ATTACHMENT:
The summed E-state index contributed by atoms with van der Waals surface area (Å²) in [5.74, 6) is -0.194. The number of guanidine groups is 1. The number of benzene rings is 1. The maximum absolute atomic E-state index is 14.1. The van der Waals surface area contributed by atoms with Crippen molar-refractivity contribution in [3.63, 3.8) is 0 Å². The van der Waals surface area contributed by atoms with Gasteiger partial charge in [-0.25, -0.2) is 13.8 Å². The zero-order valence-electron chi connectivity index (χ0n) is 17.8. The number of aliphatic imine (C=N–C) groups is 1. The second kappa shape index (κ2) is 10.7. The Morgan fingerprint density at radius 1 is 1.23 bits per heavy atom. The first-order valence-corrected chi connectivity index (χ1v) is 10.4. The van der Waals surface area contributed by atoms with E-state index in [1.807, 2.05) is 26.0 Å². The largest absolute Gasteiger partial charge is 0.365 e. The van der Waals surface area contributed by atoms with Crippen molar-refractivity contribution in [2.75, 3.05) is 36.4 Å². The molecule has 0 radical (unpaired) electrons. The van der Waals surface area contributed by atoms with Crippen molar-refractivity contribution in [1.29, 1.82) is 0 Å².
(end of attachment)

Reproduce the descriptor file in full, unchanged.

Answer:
The summed E-state index contributed by atoms with van der Waals surface area (Å²) in [5.74, 6) is -0.194. The number of guanidine groups is 1. The number of benzene rings is 1. The maximum absolute atomic E-state index is 14.1. The van der Waals surface area contributed by atoms with Crippen molar-refractivity contribution in [3.63, 3.8) is 0 Å². The van der Waals surface area contributed by atoms with Gasteiger partial charge in [-0.25, -0.2) is 13.8 Å². The zero-order valence-electron chi connectivity index (χ0n) is 17.8. The number of aliphatic imine (C=N–C) groups is 1. The second kappa shape index (κ2) is 10.7. The Morgan fingerprint density at radius 1 is 1.23 bits per heavy atom. The first-order valence-corrected chi connectivity index (χ1v) is 10.4. The van der Waals surface area contributed by atoms with E-state index in [1.807, 2.05) is 26.0 Å². The largest absolute Gasteiger partial charge is 0.365 e. The van der Waals surface area contributed by atoms with Crippen molar-refractivity contribution in [2.75, 3.05) is 36.4 Å². The molecule has 0 radical (unpaired) electrons. The van der Waals surface area contributed by atoms with Crippen molar-refractivity contribution in [1.29, 1.82) is 0 Å².